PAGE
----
Andrew: Could you elaborate more on the precise methodology? What's happening here?
Timo: Sure! We build a model that can be configured with a collection of parameters. Then, we feed that model training data and change the parameters until the model fits our training data as well as possible. And then we sort of hope that our model is able to capture the specific characteristics in the training datasets that are required to “learn” how to accomplish a specific goal. It is only recently that we’ve really started using deep neural networks for complex tasks. It is only as recently as 2006 that we could really start leveraging GPUs to optimize deep Neural networks.
Ola: So, why is this happening? Where does all the hype come from?
Timo: The gist of it is that we are witnessing a synergistic fusion of insights from software engineering, optimization, traditional machine learning and advances in hardware capabilities. And the most important recent change is the appearance of datasets large enough and computers fast enough for old methods to reveal their true power. Many of the core concepts for deep learning have been in place since the 80s or 90s.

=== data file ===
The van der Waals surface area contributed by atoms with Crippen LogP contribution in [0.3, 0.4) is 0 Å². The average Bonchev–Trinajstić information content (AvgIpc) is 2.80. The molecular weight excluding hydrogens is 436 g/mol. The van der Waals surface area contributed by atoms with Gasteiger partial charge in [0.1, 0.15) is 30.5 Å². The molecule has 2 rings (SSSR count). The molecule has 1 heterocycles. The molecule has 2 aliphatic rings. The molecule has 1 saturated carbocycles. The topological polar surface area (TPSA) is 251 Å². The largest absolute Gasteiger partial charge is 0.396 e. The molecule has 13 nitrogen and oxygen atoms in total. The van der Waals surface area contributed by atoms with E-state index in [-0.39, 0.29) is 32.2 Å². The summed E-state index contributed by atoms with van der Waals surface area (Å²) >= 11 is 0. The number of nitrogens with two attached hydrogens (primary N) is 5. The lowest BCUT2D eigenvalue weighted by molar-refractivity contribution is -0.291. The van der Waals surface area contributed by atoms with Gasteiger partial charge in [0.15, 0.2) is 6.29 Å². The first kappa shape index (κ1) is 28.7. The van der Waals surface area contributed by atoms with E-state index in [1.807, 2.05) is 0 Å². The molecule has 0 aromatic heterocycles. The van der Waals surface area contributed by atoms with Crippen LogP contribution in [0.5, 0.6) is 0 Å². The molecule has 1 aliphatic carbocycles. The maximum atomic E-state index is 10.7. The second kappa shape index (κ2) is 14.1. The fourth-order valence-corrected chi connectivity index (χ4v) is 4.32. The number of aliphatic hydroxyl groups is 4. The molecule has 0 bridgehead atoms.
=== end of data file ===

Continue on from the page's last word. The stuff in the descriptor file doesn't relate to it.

Megan: So what happened within last decade that spurred this change?
Timo: The two most crucial components are the availability of massive labeled datasets and GPU computing. Data along with GPUs probably explains most of the improvements we’ve seen. Deep learning is a fire that needs a lot of wood to keep burning, and our data works very well for that purpose.
Ola: Can you explain how exactly GPU improves the process?
Timo: It turns out that neural networks are just a bunch of floating point calculations. We can do those in parallel. GPUs are great at doing these types of calculations. The transition from CPU-based training to GPU has led to massive speedups for these models, and as a result, allowed us to go bigger and use more data.
Ola: Oosh, that was a serious dose of information! I’m sure you could go on and on about those topics, but unfortunately, that is all the time we have for today.
Megan: Right! We almost lost track of time! Anyways, we hope you enjoyed it as much as we did and stay tuned for more interesting talks with our brilliant guests.
Andrew: And hosts! Don’t forget about our hosts.
Ola: Yeah, yeah, you’re awesome Andrew. Everyone knows that.
Megan: Alright, time to wrap it up! You'll hear from us soon, folks. Cheers.